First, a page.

22nd June 2014
Winter has arrived. It’s been cold, wet and windy for days and the forecast says that’s going to continue for a while. There’s no point in complaining! That’s what happens at this time of year. But even in the midst of all that typical winter gloom we do get the occasional beautiful sunny day and in a valiant attempt to stave off SOTA withdrawal symptoms I like to take full advantage of these opportunities to activate a Summit or two.
Having explored the area around Lockharts Gap and activated the available Summits along the Eskdale Spur Track, I knew that there were two more easily accessible 4-pointers on the opposite side of Lockharts Gap. These are the unnamed Summits VK3/VE-159 and VK3/VE-242. A glance at SOTA Watch showed that there were several other activators planning to take advantage of the fine weather and so there would be a good chance of Summit to Summit contacts during the day. The expedition was on!
The sun was shining in an almost cloudless sky when we left Albury, but as we got closer to Lake Hume we drove into the fog that often lingers in the river valleys at this time of year. It was quite dense in places and we made slow and careful progress, wary of the many “Stock Crossing” signs and the potential of encountering a herd of cows crossing the road. As we climbed up to Lockharts Gap the fog became patchy and the sun broke through, but as we reached the top and turned onto the State Forest trail the fog closed in again. It was quite an eerie experience driving slowly along the muddy trail with water dripping from the trees and visibility down to 50 metres or less.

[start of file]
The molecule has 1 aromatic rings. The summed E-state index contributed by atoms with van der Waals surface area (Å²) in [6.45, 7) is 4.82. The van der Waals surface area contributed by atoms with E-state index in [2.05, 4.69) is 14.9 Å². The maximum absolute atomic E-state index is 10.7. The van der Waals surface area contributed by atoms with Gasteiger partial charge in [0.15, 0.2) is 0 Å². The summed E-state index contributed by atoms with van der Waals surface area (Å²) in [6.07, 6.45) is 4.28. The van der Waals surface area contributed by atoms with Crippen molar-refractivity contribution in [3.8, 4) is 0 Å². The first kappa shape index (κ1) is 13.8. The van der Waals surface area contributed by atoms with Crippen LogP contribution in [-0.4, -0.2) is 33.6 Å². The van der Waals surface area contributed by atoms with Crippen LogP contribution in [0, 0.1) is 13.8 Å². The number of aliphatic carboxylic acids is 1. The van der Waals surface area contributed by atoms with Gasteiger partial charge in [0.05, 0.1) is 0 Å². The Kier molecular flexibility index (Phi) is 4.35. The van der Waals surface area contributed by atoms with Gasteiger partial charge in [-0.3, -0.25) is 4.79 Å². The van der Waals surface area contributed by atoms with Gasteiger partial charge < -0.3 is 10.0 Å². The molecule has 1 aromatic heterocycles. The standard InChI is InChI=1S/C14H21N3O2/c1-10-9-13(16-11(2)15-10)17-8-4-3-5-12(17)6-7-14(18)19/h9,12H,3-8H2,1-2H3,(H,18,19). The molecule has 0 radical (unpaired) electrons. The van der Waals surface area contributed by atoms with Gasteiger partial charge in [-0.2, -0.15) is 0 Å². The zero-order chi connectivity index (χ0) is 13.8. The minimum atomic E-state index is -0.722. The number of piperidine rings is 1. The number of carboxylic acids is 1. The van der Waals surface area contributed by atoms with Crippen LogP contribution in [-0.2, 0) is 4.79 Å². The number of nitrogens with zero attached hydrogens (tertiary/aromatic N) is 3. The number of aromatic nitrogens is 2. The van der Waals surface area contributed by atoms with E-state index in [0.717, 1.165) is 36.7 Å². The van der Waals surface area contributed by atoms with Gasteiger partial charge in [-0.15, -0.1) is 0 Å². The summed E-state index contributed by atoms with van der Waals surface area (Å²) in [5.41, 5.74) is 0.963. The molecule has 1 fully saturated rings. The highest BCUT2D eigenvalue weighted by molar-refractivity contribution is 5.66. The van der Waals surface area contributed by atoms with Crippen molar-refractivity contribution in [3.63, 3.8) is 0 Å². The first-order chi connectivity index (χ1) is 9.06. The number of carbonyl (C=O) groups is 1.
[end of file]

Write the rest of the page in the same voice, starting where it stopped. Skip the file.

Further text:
The trail is smooth and looks like it has been graded recently, but in the wet it was very slippery and I engaged 4WD to help keep the Hilux on the straight and narrow. In dry conditions a 2WD vehicle would be able to reach both of these Summits but in the wet it’s probably not advisable to try it. You might be OK, but on the other hand…
We chose to activate VE159 first, for no particularly good reason. We were delighted to find that as we climbed up towards the Summit we came out of the fog, and the hill top itself was in bright sunshine. It’s a gentle stroll from the road to the Summit and we set up among the trees with a patch of sunlight to keep us warm. I was on the air a few minutes early and on 7MHz I worked VK2IO, VK2TWR, VK2HV, VK5BJE, VK3EK/P (S2S VK3/VG-127), VK3DET, VK2EIK, VK2LEE, VK5PAS, VK1MA, VK5LY, VK3MEG, VK3PF, VK3FQSO, VK2ODD, VK3CAT, VK2KEV, VK3BYD, VK5EE, VK1NAM/P (S2S VK1/AC-019), VK1RX/P 7MHz (S2S VK1/AC-027), VK3PI, VK3FPSR and VK3YE/P before the UTC roll-over. After the roll-over I kept going on 7MHz and worked VK1MA, VK2UH, VK5LY, VK3CAT, VK3FPSR, VK5PAS, VK5BJE, VK3PF, VK1MBE/2 (S2S VK2/ST-001), VK3EK/P (S2S VK3/VG-127), VK1RX/P (S2S VK1/AC-027) and VK2NNN.